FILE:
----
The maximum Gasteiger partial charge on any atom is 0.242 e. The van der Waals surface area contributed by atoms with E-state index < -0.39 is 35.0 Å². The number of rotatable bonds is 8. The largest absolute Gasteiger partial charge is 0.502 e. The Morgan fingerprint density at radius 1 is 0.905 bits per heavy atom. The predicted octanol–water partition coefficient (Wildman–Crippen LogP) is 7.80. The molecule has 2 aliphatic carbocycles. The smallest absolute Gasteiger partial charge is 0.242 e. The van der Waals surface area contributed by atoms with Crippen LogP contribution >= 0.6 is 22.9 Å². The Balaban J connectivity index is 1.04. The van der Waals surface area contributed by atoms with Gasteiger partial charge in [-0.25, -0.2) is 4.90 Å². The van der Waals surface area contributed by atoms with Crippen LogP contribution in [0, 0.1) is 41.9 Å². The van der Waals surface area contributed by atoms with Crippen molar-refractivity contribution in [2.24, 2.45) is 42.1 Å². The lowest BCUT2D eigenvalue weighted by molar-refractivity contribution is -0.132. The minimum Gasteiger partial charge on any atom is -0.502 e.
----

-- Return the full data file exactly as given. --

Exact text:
The maximum Gasteiger partial charge on any atom is 0.242 e. The van der Waals surface area contributed by atoms with E-state index < -0.39 is 35.0 Å². The number of rotatable bonds is 8. The largest absolute Gasteiger partial charge is 0.502 e. The Morgan fingerprint density at radius 1 is 0.905 bits per heavy atom. The predicted octanol–water partition coefficient (Wildman–Crippen LogP) is 7.80. The molecule has 2 aliphatic carbocycles. The smallest absolute Gasteiger partial charge is 0.242 e. The van der Waals surface area contributed by atoms with Crippen LogP contribution >= 0.6 is 22.9 Å². The Balaban J connectivity index is 1.04. The van der Waals surface area contributed by atoms with Gasteiger partial charge in [-0.25, -0.2) is 4.90 Å². The van der Waals surface area contributed by atoms with Crippen LogP contribution in [0, 0.1) is 41.9 Å². The van der Waals surface area contributed by atoms with Crippen molar-refractivity contribution in [2.24, 2.45) is 42.1 Å². The lowest BCUT2D eigenvalue weighted by molar-refractivity contribution is -0.132. The minimum Gasteiger partial charge on any atom is -0.502 e.